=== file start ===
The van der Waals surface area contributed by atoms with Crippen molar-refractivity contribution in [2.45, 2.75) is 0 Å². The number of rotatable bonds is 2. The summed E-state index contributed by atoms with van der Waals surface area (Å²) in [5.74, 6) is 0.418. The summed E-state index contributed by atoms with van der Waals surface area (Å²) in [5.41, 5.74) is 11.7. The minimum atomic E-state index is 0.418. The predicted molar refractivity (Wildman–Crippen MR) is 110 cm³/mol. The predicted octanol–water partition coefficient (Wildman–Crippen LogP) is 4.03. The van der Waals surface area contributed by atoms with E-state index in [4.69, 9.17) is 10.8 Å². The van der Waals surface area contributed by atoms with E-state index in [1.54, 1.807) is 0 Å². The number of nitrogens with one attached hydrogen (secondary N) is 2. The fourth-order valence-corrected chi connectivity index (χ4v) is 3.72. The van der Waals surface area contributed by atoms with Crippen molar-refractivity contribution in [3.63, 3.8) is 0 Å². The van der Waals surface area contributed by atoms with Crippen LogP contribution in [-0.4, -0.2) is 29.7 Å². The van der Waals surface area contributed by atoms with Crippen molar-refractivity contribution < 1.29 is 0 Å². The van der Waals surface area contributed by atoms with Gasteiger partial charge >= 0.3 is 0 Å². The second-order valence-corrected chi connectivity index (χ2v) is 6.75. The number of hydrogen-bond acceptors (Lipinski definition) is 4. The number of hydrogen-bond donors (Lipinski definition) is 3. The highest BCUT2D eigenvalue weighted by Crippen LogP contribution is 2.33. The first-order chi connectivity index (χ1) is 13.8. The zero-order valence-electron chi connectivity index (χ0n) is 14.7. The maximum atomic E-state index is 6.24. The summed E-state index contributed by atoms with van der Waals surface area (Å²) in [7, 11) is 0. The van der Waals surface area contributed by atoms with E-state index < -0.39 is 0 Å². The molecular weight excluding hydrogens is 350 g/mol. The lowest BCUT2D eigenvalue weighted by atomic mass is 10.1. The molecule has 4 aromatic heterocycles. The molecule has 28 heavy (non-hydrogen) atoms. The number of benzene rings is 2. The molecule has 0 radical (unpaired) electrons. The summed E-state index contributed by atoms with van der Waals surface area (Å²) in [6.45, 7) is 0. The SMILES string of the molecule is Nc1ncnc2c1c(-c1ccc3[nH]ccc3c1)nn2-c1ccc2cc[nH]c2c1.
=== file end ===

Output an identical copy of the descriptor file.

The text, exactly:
The van der Waals surface area contributed by atoms with Crippen molar-refractivity contribution in [2.45, 2.75) is 0 Å². The number of rotatable bonds is 2. The summed E-state index contributed by atoms with van der Waals surface area (Å²) in [5.74, 6) is 0.418. The summed E-state index contributed by atoms with van der Waals surface area (Å²) in [5.41, 5.74) is 11.7. The minimum atomic E-state index is 0.418. The predicted molar refractivity (Wildman–Crippen MR) is 110 cm³/mol. The predicted octanol–water partition coefficient (Wildman–Crippen LogP) is 4.03. The van der Waals surface area contributed by atoms with E-state index in [4.69, 9.17) is 10.8 Å². The van der Waals surface area contributed by atoms with E-state index in [1.54, 1.807) is 0 Å². The number of nitrogens with one attached hydrogen (secondary N) is 2. The fourth-order valence-corrected chi connectivity index (χ4v) is 3.72. The van der Waals surface area contributed by atoms with Crippen molar-refractivity contribution in [3.63, 3.8) is 0 Å². The van der Waals surface area contributed by atoms with Crippen LogP contribution in [-0.4, -0.2) is 29.7 Å². The van der Waals surface area contributed by atoms with Crippen molar-refractivity contribution < 1.29 is 0 Å². The van der Waals surface area contributed by atoms with Gasteiger partial charge >= 0.3 is 0 Å². The second-order valence-corrected chi connectivity index (χ2v) is 6.75. The number of hydrogen-bond acceptors (Lipinski definition) is 4. The number of hydrogen-bond donors (Lipinski definition) is 3. The highest BCUT2D eigenvalue weighted by Crippen LogP contribution is 2.33. The first-order chi connectivity index (χ1) is 13.8. The zero-order valence-electron chi connectivity index (χ0n) is 14.7. The maximum atomic E-state index is 6.24. The summed E-state index contributed by atoms with van der Waals surface area (Å²) in [7, 11) is 0. The van der Waals surface area contributed by atoms with E-state index < -0.39 is 0 Å². The molecular weight excluding hydrogens is 350 g/mol. The lowest BCUT2D eigenvalue weighted by atomic mass is 10.1. The molecule has 4 aromatic heterocycles. The molecule has 28 heavy (non-hydrogen) atoms. The number of benzene rings is 2. The molecule has 0 radical (unpaired) electrons. The summed E-state index contributed by atoms with van der Waals surface area (Å²) in [6.45, 7) is 0. The SMILES string of the molecule is Nc1ncnc2c1c(-c1ccc3[nH]ccc3c1)nn2-c1ccc2cc[nH]c2c1.